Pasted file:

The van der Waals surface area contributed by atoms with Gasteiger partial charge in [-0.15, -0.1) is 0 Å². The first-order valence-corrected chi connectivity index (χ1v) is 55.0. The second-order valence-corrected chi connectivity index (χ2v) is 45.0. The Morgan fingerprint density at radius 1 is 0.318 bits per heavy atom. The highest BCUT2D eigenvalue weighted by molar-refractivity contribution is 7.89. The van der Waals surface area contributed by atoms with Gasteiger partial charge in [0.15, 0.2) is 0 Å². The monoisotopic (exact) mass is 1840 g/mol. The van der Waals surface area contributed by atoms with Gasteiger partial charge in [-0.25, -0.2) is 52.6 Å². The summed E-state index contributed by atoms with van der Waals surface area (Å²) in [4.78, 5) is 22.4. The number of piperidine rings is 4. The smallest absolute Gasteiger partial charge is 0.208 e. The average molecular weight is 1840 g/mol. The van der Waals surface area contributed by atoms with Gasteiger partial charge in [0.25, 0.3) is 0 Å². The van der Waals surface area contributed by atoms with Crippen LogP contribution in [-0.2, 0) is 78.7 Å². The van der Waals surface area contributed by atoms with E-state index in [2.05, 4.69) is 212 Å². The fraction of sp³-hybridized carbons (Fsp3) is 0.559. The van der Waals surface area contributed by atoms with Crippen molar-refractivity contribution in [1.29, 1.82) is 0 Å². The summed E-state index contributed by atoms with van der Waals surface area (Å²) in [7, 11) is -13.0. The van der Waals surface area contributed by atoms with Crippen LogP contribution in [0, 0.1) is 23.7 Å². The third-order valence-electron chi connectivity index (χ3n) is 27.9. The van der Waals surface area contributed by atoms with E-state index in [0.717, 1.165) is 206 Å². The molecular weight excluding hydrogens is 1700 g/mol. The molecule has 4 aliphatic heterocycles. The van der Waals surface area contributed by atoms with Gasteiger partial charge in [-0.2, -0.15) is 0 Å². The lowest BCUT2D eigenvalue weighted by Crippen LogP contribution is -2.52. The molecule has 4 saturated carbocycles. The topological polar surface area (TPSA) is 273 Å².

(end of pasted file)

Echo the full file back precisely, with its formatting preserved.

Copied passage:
The van der Waals surface area contributed by atoms with Gasteiger partial charge in [-0.15, -0.1) is 0 Å². The first-order valence-corrected chi connectivity index (χ1v) is 55.0. The second-order valence-corrected chi connectivity index (χ2v) is 45.0. The Morgan fingerprint density at radius 1 is 0.318 bits per heavy atom. The highest BCUT2D eigenvalue weighted by molar-refractivity contribution is 7.89. The van der Waals surface area contributed by atoms with Gasteiger partial charge in [0.15, 0.2) is 0 Å². The monoisotopic (exact) mass is 1840 g/mol. The van der Waals surface area contributed by atoms with Gasteiger partial charge in [-0.25, -0.2) is 52.6 Å². The summed E-state index contributed by atoms with van der Waals surface area (Å²) in [4.78, 5) is 22.4. The number of piperidine rings is 4. The smallest absolute Gasteiger partial charge is 0.208 e. The average molecular weight is 1840 g/mol. The van der Waals surface area contributed by atoms with Gasteiger partial charge in [0.25, 0.3) is 0 Å². The van der Waals surface area contributed by atoms with Crippen LogP contribution in [-0.2, 0) is 78.7 Å². The van der Waals surface area contributed by atoms with E-state index in [2.05, 4.69) is 212 Å². The fraction of sp³-hybridized carbons (Fsp3) is 0.559. The van der Waals surface area contributed by atoms with Crippen molar-refractivity contribution in [1.29, 1.82) is 0 Å². The summed E-state index contributed by atoms with van der Waals surface area (Å²) in [7, 11) is -13.0. The van der Waals surface area contributed by atoms with Crippen LogP contribution in [0, 0.1) is 23.7 Å². The third-order valence-electron chi connectivity index (χ3n) is 27.9. The van der Waals surface area contributed by atoms with E-state index in [0.717, 1.165) is 206 Å². The molecular weight excluding hydrogens is 1700 g/mol. The molecule has 4 aliphatic heterocycles. The van der Waals surface area contributed by atoms with Gasteiger partial charge in [-0.2, -0.15) is 0 Å². The lowest BCUT2D eigenvalue weighted by Crippen LogP contribution is -2.52. The molecule has 4 saturated carbocycles. The topological polar surface area (TPSA) is 273 Å².